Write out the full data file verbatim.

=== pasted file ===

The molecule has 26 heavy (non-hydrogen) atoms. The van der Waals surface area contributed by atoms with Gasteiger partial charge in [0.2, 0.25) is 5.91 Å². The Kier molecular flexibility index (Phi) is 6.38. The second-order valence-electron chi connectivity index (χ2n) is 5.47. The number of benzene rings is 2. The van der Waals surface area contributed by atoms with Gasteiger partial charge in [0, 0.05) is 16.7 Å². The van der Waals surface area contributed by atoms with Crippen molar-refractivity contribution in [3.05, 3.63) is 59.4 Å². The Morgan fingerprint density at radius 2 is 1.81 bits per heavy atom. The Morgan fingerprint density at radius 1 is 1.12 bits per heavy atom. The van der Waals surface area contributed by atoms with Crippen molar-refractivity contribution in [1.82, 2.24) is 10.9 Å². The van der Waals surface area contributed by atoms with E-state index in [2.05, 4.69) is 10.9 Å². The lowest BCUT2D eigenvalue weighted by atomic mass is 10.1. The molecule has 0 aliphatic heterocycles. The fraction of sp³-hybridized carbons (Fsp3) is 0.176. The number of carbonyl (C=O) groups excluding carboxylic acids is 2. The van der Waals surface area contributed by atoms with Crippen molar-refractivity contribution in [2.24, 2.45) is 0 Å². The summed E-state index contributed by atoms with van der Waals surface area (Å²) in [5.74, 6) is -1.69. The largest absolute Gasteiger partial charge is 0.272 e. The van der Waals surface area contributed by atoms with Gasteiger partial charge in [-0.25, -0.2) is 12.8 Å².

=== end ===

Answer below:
The molecule has 26 heavy (non-hydrogen) atoms. The van der Waals surface area contributed by atoms with Gasteiger partial charge in [0.2, 0.25) is 5.91 Å². The Kier molecular flexibility index (Phi) is 6.38. The second-order valence-electron chi connectivity index (χ2n) is 5.47. The number of benzene rings is 2. The van der Waals surface area contributed by atoms with Gasteiger partial charge in [0, 0.05) is 16.7 Å². The van der Waals surface area contributed by atoms with Crippen molar-refractivity contribution in [3.05, 3.63) is 59.4 Å². The Morgan fingerprint density at radius 2 is 1.81 bits per heavy atom. The Morgan fingerprint density at radius 1 is 1.12 bits per heavy atom. The van der Waals surface area contributed by atoms with Crippen molar-refractivity contribution in [1.82, 2.24) is 10.9 Å². The van der Waals surface area contributed by atoms with E-state index in [2.05, 4.69) is 10.9 Å². The lowest BCUT2D eigenvalue weighted by atomic mass is 10.1. The molecule has 0 aliphatic heterocycles. The fraction of sp³-hybridized carbons (Fsp3) is 0.176. The number of carbonyl (C=O) groups excluding carboxylic acids is 2. The van der Waals surface area contributed by atoms with Crippen molar-refractivity contribution in [2.24, 2.45) is 0 Å². The summed E-state index contributed by atoms with van der Waals surface area (Å²) in [5.74, 6) is -1.69. The largest absolute Gasteiger partial charge is 0.272 e. The van der Waals surface area contributed by atoms with Gasteiger partial charge in [-0.25, -0.2) is 12.8 Å².